Thursday, May 7, 1998
It's a day of SINHundreds of physics students across Canada will write the 1998 Sir Isaac Newton (SIN) Test today. "Each year," organizers say, "a dozen SIN Scholarships are given to our incoming year I physics students, mainly on the basis of the SIN test." And what with upper-year scholarships and assistantships, "the wages of SIN could exceed $9,000." It's the 30th annual exam, which explains the little addition puzzle shown here, presented by Tony Anderson in the latest issue of Phys 13 News.
The government did release some details yesterday, confirming that fees will be deregulated -- that is, each university can set its own rates -- in law, medicine, dentistry, business, optometry, pharmacy, and veterinary medicine, as well as all graduate programs.
There's some protection for students who have already begun a program: their fees can't go up by more than 20 per cent per year. But new students, starting this fall, can be charged whatever the institution chooses.
The education ministry said the same deregulation will apply to programs in computer science and engineering, but only if an institution takes part in the program, announced Tuesday, to double the number of students entering those fields of study.
University leaders are still trying to get more information from the education ministry about the government's offer of $150 million over three years to double the enrolment in "computer science and high-demand engineering programs". The expenditure was announced in Tuesday's provincial budget.
UW provost Jim Kalbfleisch said yesterday there are many questions that have to be answered before it's clear whether Waterloo can afford to take part, doubling the already huge first-year classes in some of this university's best-known programs. He wants to be sure that after the big start-up expenses, the year-by-year funding would continue to be enough to cover the cost of all those extra professors.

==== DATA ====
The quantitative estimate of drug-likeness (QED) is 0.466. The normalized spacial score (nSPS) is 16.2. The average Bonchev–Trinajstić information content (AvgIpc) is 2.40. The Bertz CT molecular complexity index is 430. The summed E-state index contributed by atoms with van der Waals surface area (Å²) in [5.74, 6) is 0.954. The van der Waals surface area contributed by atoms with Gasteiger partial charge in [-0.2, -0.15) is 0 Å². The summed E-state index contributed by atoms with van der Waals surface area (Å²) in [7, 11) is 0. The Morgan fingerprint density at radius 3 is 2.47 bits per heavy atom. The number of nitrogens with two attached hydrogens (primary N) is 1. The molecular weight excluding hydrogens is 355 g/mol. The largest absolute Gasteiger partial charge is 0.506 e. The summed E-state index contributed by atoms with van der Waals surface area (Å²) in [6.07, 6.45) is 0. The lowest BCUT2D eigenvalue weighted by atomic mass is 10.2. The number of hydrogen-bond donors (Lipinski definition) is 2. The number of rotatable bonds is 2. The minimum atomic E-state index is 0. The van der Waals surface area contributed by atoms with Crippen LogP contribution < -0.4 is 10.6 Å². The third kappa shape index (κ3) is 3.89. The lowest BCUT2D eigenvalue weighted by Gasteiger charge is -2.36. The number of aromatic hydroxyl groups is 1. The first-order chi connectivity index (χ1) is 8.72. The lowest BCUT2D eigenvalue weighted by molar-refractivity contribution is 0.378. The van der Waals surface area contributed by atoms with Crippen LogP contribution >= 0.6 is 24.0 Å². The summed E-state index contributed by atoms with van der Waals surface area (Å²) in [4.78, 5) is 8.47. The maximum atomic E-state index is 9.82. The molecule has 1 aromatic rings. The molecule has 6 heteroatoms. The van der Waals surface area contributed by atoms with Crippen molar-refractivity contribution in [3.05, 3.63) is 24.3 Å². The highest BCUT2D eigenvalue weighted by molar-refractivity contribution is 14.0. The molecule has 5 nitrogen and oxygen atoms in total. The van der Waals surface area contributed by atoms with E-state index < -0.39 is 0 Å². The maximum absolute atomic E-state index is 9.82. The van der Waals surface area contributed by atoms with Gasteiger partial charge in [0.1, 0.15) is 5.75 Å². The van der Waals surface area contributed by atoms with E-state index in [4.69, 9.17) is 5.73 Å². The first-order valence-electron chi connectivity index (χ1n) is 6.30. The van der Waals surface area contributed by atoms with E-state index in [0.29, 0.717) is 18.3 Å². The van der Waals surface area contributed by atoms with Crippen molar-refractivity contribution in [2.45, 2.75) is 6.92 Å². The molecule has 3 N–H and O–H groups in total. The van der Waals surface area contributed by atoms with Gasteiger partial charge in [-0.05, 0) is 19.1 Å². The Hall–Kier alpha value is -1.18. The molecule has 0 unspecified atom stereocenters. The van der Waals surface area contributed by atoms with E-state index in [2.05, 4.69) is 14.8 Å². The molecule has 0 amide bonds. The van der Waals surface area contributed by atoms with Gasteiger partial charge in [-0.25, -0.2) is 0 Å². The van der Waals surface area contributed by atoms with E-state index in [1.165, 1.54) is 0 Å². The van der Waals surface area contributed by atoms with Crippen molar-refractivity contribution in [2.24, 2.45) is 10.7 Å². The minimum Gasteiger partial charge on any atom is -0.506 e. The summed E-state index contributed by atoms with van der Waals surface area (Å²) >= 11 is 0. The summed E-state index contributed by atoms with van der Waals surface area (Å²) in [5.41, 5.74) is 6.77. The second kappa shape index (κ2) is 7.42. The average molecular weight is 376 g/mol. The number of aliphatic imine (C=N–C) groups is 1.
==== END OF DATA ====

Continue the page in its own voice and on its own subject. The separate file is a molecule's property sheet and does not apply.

The deregulation announcement "comes at the worst possible time for students," said Robin Stewart, vice-president (education) for UW's Federation of Students. "Some universities have set the fee schedules for next year without deregulating fees; others have already pledged to deregulate fees in programs where it's not allowed -- there isn't enough time to properly reform student aid to minimize the impact of deregulation on our students."
Students who plan to apply for student aid for September 1998 may face the difficulty of not knowing exactly how much their program will cost, Stewart said. And even though universities will be required to hold back 30 per cent of additional revenue through tuition fees, students will have difficulty adjusting to large increases in tuition fees. "This is another blow to students who are already struggling to make ends meet under an inadequate student aid system," said Stewart.
"University researchers and Bell Emergis staff will work closely together, in touch almost daily, to learn from each other," said Jean Monty, chairman of Bell Canada. He said the program "has two complementary goals: first, to attract internationally renowned teaching talent; and second, to attract a greater number of students to electrical engineering, computer science and other research fields." Laboratories close to both universities will be set up to do research in the broad fields of computing, networks and communications.
Plans for the project were first announced in February, shortly after UW and U of T filed applications for funding from the Ontario Research and Development Challenge Fund. As part of the provincial budget on Tuesday, support for the project was approved. UW asked for $7.7 million over three years, but "we have not yet been told if our request has been funded in full," says UW's vice-president (university research), Carolyn Hansson. Bell is providing $9 million, the Canada Foundation for Innovation $2.6 million (and "we will be applying for additional funding from CFI," says Hansson), and UW itself $7.7 million in professors' salaries, existing research grants and other contributions.